The schools should emphasize learning by doing. There should be a number of projects in each department designed to immerse the student in the learning process usually in a group situation and usually involving extra work outside the classroom both during and after regular school hours. We should do away with multiple choice and true/false tests as well as test grading machines. Grades should be based on the student's daily work, research papers and essay type tests. Communication skills including speaking, writing, reading comprehension and preparation of visual aids should be emphasized in all classes. Technology and application to the student's daily life should be utilized in all departments. Projects carried out by learning groups of 3 to 8 students should be designed so that the active participation of all students is necessary to accomplish objectives. Learning occurs almost exclusively through experience and through reflection on that experience.

Each student should come to school each morning with high expectations of the work to be done, the knowledge to be gained and the school environment. He should leave each evening with a feeling that there is more to be done and to be learned and he should continue work at home or in groups with other schoolmates on projects begun that day. These projects should result by the next day in a number of questions for the learning facilitators and with plans for the students exploring answers for themselves.


The primary problem with our educational system is that it attempts to educate without teaching the use of the mind for thinking. I suspect that this is because it is staffed by its own products. We take high school juniors and seniors at a time when their minds hunger for stimulation and teach them to memorize and parrot.

The following list of subjects for essays and debate is suggested to remedy this situation. Each subject could be the basis for anything from a one hour discussion to a whole semester course. Students should be encouraged to develop creative and original ideas, logically defend their position, and use the English language effectively to communicate with others. They should know how to effectively define a problem, obtain information, do research, and think to find solutions to the problem, and communicate the results of their work to others.

Consider:

Beware: Use of these suggestions can cause controversy. It is entirely possible that if very many students are encouraged to think, some may develop and defend a thought that is outside the constraints of the conventional wisdom. This may cause criticism of the teacher and/or the school.

Possible Subjects for Short Essays (400 to 600 words)

and Class Debate


Examples of school projects for the Clinton County Kentucky School System:

To prevent the dry memorization of facts and parroting them back which turns so many students off to the educational process the following examples of projects are offered. I'm sure a brain storming session could come up with many others. A cooperative effort among teachers and involvement by the parents and the entire community would be necessary.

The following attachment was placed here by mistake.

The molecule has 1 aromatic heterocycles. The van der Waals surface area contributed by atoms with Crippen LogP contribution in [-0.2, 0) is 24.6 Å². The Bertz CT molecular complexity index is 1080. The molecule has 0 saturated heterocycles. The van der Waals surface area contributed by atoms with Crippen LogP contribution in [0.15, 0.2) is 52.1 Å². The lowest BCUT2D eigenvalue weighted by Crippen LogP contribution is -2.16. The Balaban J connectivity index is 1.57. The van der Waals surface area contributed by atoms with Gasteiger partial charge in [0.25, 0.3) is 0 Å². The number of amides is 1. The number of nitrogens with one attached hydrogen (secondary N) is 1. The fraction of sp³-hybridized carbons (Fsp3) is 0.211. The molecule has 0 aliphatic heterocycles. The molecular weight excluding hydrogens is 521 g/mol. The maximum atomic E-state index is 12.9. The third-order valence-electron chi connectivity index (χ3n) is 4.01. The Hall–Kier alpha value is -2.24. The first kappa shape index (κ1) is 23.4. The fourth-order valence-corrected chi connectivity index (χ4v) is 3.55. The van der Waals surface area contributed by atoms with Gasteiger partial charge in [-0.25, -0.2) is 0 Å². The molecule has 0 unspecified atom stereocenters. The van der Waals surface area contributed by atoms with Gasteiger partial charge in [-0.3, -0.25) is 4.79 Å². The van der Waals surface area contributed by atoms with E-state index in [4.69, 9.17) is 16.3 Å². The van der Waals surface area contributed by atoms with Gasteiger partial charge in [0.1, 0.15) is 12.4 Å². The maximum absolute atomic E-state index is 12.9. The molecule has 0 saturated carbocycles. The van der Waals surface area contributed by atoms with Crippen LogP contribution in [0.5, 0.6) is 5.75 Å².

History:

Use a video camera to record oral history interviews of local people and create an ongoing series of these interviews on video tape in the library.

With the Art department create a mosaic time-line of American History all along one wall of a high school hall. Include items of Kentucky History and local history as appropriate. Display items used in the past but no longer common. This same idea could, of course, be applied to World history, or European history or Chinese history.

Research projects, oral presentations, group written essays along with visual aids for various periods of history including viewing movies such as Ken Burns, "The Civil War" series, etc.

Outside reading and book reports on well written biographies of historical figures.

Encouragement of additional research on any time period in which the class shows unusual interest.

Essays on the student's impression of daily life for a person of a certain age and occupation at a specified time and place in the past.

Develop and present plays about specific historical occurrences. This should involve the drama department.

Math:

Use the pythagorean theorem to measure the distance across a stream or other unreachable area.

Use similiar triangles to measure the height of a tree.

Let various students groups measure the height of 30 people selected at random from the population. Do a statistical analysis of the data stratified by age and sex. Discuss conclusions which can be drawn and how valid they are likely to be.

Survey the school grounds and calculate the area in acres.

Set up time and distance problems. Calculate the speed of automobiles passing the school grounds.

With the social studies class measure the flow of a stream and calculate its suitablity as a water supply for the town. Calculate the population that it could supply and the effect on the stream of doing so.

Put a much greater emphasis on reading problems in math so that the student is forced to think of applications of what he has learned.

Social Studies:

Assign student groups to take each side on any controversial issue now in the news media, do research, and conduct a public debate on the issue.

Give out play money and let student groups do economic research and design a strategy to invest in the stock market for a two month period following up with stock market prices from the newspaper each day. See which group can make the best return on investment.

Assume that Lake Cumberland disappears overnite. Assign student groups to find the best alternative water source for the community, other student groups to determine costs and find financing methods, other groups to consider environmental impacts, etc.

Assume that the County Government is given free of charge a 100 acre tract of land near Albany. Assign student groups to make arguments for using the land for recreation, industry, education, housing, and other uses. Let them do research and develop arguments to present to the fiscal court. Finish with an actual presentation to a mock fiscal court which must decide the issue.

Design a computerized Sim City with the largest possible population.

English:

Sponsor a school newspaper complete with editor, reporters, columnists, sales staff, etc. Publish monthly.

Put on talent contests including readings of original poetry, comedy skits, excerpts from popular movies and plays, musical renditions (with music department) etc.

.....continue here with examples from other departments:...........


Links


Last revised December 2013.

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All contents copyright (C) 2013, Duane Bristow. All rights reserved.